A veteran of the US Army put his sharpshooter skills into practice in a bid to set a trapped eagle after the 4th July holiday. Jason Galvin, the Army veteran was on a run for picking up some minnows when he noticed the bald eagle on the tree. It dangled upside down from a tree branch, about 70 feet above his head, near a cabin belonging to the Galvins. The majority of the locals in Minnesota had already made an assumption that the bird was dead. After Galvin had used his binoculars to take a closer look at the bird, he realized that it was still alive. One of the eagle’s legs had been trapped on a rope which was tied to the tree branch. Even after calling the Minnesota DNR, the police and the fire department, they were all unable to help it because it was too high up.
Jackie, Jason’s wife indicated that they had all been made aware of the situation for more than two days. Unfortunately, all the emergency help authorities that were called upon said that it was not in their jurisdiction. Jackie knew that the eagle’s life was hanging on a thread and since the authorities were not able to offer a helping hand, she asked her husband to shoot the rope.
Jason Galvin who served two tours of duty in Afghanistan as a sharpshooter borrowed a scoped .22-caibre rifle for severing the 4-inch rope which had tangled the eagle’s leg. After seeking approval from the Minnesota DNR, he got down to some serious life-saving business. Galvin was given the go-ahead by Phil Mohs, the department’s conservation officer who believed that the eagle would end up dying in the tree if it were left alone.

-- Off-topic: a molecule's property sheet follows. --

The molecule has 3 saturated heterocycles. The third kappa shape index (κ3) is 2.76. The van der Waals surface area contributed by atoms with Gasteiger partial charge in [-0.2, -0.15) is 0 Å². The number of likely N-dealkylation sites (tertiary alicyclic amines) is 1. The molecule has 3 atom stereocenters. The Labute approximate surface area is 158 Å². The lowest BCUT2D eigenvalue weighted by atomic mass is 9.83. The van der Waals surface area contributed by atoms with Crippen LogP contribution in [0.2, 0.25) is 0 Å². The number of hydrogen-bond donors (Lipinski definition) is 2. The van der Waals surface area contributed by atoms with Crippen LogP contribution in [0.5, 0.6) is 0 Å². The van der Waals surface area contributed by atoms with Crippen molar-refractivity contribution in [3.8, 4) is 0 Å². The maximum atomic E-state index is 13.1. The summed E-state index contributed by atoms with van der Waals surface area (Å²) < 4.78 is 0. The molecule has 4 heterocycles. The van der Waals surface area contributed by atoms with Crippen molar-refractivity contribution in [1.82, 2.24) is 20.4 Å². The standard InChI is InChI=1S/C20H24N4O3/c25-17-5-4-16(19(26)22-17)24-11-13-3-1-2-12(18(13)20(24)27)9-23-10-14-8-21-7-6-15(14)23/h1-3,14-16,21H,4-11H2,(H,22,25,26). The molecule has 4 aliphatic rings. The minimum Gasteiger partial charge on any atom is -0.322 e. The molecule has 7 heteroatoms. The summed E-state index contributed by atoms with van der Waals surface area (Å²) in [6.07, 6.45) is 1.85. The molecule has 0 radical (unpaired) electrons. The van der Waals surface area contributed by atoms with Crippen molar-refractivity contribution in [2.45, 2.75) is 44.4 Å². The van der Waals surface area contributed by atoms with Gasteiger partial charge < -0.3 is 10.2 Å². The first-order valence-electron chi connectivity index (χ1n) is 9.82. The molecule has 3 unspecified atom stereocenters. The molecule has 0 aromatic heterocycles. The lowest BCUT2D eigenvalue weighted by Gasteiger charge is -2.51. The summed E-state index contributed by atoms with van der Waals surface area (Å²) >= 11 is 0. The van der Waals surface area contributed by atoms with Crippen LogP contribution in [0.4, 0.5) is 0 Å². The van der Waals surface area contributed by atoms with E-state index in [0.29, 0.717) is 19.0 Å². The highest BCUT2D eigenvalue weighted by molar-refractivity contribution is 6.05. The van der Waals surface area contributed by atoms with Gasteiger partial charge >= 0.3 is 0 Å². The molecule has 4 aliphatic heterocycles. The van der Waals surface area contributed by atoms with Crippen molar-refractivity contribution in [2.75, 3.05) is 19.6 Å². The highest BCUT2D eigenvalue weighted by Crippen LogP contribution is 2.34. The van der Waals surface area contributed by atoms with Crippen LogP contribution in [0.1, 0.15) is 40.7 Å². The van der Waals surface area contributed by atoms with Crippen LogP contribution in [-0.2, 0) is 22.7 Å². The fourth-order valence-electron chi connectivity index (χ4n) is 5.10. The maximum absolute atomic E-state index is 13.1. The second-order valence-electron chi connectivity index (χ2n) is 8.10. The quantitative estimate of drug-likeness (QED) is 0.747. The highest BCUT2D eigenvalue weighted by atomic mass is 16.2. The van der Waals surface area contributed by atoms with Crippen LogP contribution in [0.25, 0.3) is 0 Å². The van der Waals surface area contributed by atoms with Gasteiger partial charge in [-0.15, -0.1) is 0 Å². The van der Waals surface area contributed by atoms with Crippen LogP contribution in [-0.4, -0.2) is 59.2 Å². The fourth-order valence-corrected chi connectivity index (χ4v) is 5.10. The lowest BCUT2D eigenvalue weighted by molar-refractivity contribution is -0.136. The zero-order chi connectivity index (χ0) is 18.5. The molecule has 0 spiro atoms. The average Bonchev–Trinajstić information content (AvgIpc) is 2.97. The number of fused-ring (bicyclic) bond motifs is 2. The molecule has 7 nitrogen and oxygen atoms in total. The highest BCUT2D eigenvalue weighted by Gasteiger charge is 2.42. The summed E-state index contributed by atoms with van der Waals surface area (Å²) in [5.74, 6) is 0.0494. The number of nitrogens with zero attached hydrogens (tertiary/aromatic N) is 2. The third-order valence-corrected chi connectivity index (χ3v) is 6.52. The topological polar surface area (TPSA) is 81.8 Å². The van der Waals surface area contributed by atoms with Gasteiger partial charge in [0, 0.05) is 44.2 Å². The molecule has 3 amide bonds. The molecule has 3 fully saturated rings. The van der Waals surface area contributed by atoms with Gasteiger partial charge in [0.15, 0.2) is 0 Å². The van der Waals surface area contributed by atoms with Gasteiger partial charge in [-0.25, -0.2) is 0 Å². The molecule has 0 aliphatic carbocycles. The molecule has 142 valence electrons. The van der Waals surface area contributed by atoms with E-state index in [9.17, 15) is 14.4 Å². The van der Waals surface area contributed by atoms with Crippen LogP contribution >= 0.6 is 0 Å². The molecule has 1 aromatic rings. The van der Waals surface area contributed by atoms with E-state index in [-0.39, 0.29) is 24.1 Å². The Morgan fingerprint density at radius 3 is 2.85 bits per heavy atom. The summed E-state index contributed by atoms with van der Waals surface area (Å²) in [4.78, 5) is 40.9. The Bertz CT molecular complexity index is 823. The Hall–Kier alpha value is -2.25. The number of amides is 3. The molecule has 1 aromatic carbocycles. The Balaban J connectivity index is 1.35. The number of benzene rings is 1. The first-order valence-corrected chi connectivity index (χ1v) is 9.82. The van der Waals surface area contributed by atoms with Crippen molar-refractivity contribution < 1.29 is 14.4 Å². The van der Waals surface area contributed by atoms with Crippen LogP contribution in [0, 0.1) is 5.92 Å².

Jason said that it felt a little weird shooting in the eagle’s direction and he was quite nervous. ‘‘I did not want at all to hit that bird.’’ He said. In the mid-afternoon sunshine, Jason battled the branches and leaves of the tree. He had to bust down a number of branches so that he could adequately expose the rope that held the bird’s leg. Shot after shot, he tried to break through that rope. ‘‘I took an hour and a half, and about 150 shots.’’ Galvin said. This was quite impressive especially since none of them even grazed the eagle. At the end of it all, he managed to sever the 4-inch rope and it fell through the tree from which it was hanging.
The eagle fell about 70 feet to the ground and it was wrapped in a blanket by one of the locals who worked at a conservation center nearby. The neighbor then took the eagle to the Raptor Center at the University of Minnesota. The Galvins named the eagle freedom and the hoped that they would release it to its natural habitat once he recuperated. One of the vets at the Raptor Center said that the eagle was feeding well and even though the long-term prognosis wasn’t quite clear, it is expected to make a full recovery.